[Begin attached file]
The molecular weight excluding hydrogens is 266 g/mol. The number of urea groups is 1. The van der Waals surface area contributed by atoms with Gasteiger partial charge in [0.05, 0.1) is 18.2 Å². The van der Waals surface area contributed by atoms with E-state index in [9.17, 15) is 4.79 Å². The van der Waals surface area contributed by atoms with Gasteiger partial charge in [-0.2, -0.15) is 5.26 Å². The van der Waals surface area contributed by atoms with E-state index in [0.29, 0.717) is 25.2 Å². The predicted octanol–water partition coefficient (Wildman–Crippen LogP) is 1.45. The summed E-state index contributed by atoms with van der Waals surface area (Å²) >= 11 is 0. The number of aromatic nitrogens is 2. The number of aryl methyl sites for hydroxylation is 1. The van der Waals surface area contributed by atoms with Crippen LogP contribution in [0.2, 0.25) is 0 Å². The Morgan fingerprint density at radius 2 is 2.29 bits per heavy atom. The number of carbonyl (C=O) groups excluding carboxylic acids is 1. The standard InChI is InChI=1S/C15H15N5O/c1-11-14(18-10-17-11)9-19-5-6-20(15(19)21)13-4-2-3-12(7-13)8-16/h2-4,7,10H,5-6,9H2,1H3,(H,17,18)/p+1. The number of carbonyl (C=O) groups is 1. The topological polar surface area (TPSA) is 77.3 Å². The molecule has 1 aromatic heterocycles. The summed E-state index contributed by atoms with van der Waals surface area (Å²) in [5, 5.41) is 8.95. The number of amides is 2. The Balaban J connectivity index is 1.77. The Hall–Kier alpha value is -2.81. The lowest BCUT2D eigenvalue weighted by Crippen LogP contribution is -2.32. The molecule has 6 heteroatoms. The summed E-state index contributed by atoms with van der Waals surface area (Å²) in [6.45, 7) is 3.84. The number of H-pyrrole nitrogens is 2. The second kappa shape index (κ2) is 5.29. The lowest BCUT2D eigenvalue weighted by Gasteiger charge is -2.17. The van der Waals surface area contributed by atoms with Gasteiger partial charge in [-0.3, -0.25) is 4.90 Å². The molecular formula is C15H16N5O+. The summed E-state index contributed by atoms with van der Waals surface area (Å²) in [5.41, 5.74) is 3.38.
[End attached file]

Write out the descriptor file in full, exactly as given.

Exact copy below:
The molecular weight excluding hydrogens is 266 g/mol. The number of urea groups is 1. The van der Waals surface area contributed by atoms with Gasteiger partial charge in [0.05, 0.1) is 18.2 Å². The van der Waals surface area contributed by atoms with E-state index in [9.17, 15) is 4.79 Å². The van der Waals surface area contributed by atoms with Gasteiger partial charge in [-0.2, -0.15) is 5.26 Å². The van der Waals surface area contributed by atoms with E-state index in [0.29, 0.717) is 25.2 Å². The predicted octanol–water partition coefficient (Wildman–Crippen LogP) is 1.45. The summed E-state index contributed by atoms with van der Waals surface area (Å²) >= 11 is 0. The number of aromatic nitrogens is 2. The number of aryl methyl sites for hydroxylation is 1. The van der Waals surface area contributed by atoms with Crippen LogP contribution in [0.2, 0.25) is 0 Å². The Morgan fingerprint density at radius 2 is 2.29 bits per heavy atom. The number of carbonyl (C=O) groups excluding carboxylic acids is 1. The standard InChI is InChI=1S/C15H15N5O/c1-11-14(18-10-17-11)9-19-5-6-20(15(19)21)13-4-2-3-12(7-13)8-16/h2-4,7,10H,5-6,9H2,1H3,(H,17,18)/p+1. The number of carbonyl (C=O) groups is 1. The topological polar surface area (TPSA) is 77.3 Å². The molecule has 1 aromatic heterocycles. The summed E-state index contributed by atoms with van der Waals surface area (Å²) in [5, 5.41) is 8.95. The number of amides is 2. The Balaban J connectivity index is 1.77. The Hall–Kier alpha value is -2.81. The lowest BCUT2D eigenvalue weighted by Crippen LogP contribution is -2.32. The molecule has 6 heteroatoms. The summed E-state index contributed by atoms with van der Waals surface area (Å²) in [6.45, 7) is 3.84. The number of H-pyrrole nitrogens is 2. The second kappa shape index (κ2) is 5.29. The lowest BCUT2D eigenvalue weighted by Gasteiger charge is -2.17. The van der Waals surface area contributed by atoms with Gasteiger partial charge in [-0.3, -0.25) is 4.90 Å². The molecular formula is C15H16N5O+. The summed E-state index contributed by atoms with van der Waals surface area (Å²) in [5.41, 5.74) is 3.38.